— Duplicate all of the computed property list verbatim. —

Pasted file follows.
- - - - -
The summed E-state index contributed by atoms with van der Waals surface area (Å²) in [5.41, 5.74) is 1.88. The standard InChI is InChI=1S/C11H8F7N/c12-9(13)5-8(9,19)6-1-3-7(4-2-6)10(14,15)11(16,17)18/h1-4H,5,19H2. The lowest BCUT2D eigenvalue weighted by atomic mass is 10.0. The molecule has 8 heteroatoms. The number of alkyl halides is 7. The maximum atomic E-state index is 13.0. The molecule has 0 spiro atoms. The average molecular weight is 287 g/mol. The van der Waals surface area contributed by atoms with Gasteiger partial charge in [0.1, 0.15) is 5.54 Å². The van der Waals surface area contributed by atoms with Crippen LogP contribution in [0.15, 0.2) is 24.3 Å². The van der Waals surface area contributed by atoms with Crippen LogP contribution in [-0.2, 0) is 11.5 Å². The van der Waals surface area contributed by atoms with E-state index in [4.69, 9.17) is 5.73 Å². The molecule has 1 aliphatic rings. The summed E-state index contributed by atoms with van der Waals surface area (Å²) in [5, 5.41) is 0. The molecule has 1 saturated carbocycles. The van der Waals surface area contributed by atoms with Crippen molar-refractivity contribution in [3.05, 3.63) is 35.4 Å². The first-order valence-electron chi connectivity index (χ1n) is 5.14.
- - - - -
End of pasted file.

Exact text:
The summed E-state index contributed by atoms with van der Waals surface area (Å²) in [5.41, 5.74) is 1.88. The standard InChI is InChI=1S/C11H8F7N/c12-9(13)5-8(9,19)6-1-3-7(4-2-6)10(14,15)11(16,17)18/h1-4H,5,19H2. The lowest BCUT2D eigenvalue weighted by atomic mass is 10.0. The molecule has 8 heteroatoms. The number of alkyl halides is 7. The maximum atomic E-state index is 13.0. The molecule has 0 spiro atoms. The average molecular weight is 287 g/mol. The van der Waals surface area contributed by atoms with Gasteiger partial charge in [0.1, 0.15) is 5.54 Å². The van der Waals surface area contributed by atoms with Crippen LogP contribution in [0.15, 0.2) is 24.3 Å². The van der Waals surface area contributed by atoms with Crippen LogP contribution in [-0.2, 0) is 11.5 Å². The van der Waals surface area contributed by atoms with E-state index in [4.69, 9.17) is 5.73 Å². The molecule has 1 aliphatic rings. The summed E-state index contributed by atoms with van der Waals surface area (Å²) in [5, 5.41) is 0. The molecule has 1 saturated carbocycles. The van der Waals surface area contributed by atoms with Crippen molar-refractivity contribution in [3.05, 3.63) is 35.4 Å². The first-order valence-electron chi connectivity index (χ1n) is 5.14.